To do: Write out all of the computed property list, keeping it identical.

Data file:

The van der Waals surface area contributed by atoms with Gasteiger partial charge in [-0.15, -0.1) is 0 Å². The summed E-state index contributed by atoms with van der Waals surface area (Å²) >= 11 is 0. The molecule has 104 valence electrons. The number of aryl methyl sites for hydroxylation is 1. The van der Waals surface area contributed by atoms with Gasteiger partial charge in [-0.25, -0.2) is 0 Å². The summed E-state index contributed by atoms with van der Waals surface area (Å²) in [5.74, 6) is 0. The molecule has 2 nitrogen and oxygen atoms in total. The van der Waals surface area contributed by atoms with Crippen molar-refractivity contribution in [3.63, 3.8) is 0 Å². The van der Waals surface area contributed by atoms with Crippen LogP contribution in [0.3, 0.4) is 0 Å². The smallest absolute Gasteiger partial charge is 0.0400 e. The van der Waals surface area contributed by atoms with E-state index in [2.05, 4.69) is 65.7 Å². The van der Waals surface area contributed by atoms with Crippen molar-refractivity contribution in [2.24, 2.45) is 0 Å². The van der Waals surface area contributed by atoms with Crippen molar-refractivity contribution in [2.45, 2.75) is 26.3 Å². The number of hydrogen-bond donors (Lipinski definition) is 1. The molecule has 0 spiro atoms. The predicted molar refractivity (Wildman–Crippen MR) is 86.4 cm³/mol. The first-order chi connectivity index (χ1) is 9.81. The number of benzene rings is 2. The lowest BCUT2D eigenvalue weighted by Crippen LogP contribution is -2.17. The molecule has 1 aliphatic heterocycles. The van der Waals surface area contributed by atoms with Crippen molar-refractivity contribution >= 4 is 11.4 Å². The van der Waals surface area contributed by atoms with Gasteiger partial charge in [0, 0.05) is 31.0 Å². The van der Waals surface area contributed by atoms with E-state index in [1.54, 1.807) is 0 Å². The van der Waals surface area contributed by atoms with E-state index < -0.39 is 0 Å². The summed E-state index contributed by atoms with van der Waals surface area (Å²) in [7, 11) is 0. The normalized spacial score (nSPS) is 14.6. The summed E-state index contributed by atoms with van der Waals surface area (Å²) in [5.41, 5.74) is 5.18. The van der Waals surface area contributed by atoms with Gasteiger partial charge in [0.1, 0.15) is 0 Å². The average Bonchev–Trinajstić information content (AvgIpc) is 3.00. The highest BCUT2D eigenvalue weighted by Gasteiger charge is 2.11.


The van der Waals surface area contributed by atoms with Gasteiger partial charge in [-0.15, -0.1) is 0 Å². The summed E-state index contributed by atoms with van der Waals surface area (Å²) >= 11 is 0. The molecule has 104 valence electrons. The number of aryl methyl sites for hydroxylation is 1. The van der Waals surface area contributed by atoms with Gasteiger partial charge in [-0.25, -0.2) is 0 Å². The summed E-state index contributed by atoms with van der Waals surface area (Å²) in [5.74, 6) is 0. The molecule has 2 nitrogen and oxygen atoms in total. The van der Waals surface area contributed by atoms with Crippen molar-refractivity contribution in [3.63, 3.8) is 0 Å². The van der Waals surface area contributed by atoms with Crippen LogP contribution in [0.3, 0.4) is 0 Å². The smallest absolute Gasteiger partial charge is 0.0400 e. The van der Waals surface area contributed by atoms with E-state index in [2.05, 4.69) is 65.7 Å². The van der Waals surface area contributed by atoms with Crippen molar-refractivity contribution in [2.24, 2.45) is 0 Å². The van der Waals surface area contributed by atoms with Crippen molar-refractivity contribution in [2.45, 2.75) is 26.3 Å². The number of hydrogen-bond donors (Lipinski definition) is 1. The molecule has 0 spiro atoms. The predicted molar refractivity (Wildman–Crippen MR) is 86.4 cm³/mol. The first-order chi connectivity index (χ1) is 9.81. The number of benzene rings is 2. The lowest BCUT2D eigenvalue weighted by Crippen LogP contribution is -2.17. The molecule has 1 aliphatic heterocycles. The van der Waals surface area contributed by atoms with Crippen molar-refractivity contribution >= 4 is 11.4 Å². The van der Waals surface area contributed by atoms with Gasteiger partial charge in [0, 0.05) is 31.0 Å². The van der Waals surface area contributed by atoms with E-state index in [1.54, 1.807) is 0 Å². The van der Waals surface area contributed by atoms with E-state index < -0.39 is 0 Å². The summed E-state index contributed by atoms with van der Waals surface area (Å²) in [7, 11) is 0. The normalized spacial score (nSPS) is 14.6. The summed E-state index contributed by atoms with van der Waals surface area (Å²) in [5.41, 5.74) is 5.18. The van der Waals surface area contributed by atoms with Gasteiger partial charge in [0.1, 0.15) is 0 Å². The average Bonchev–Trinajstić information content (AvgIpc) is 3.00. The highest BCUT2D eigenvalue weighted by Gasteiger charge is 2.11.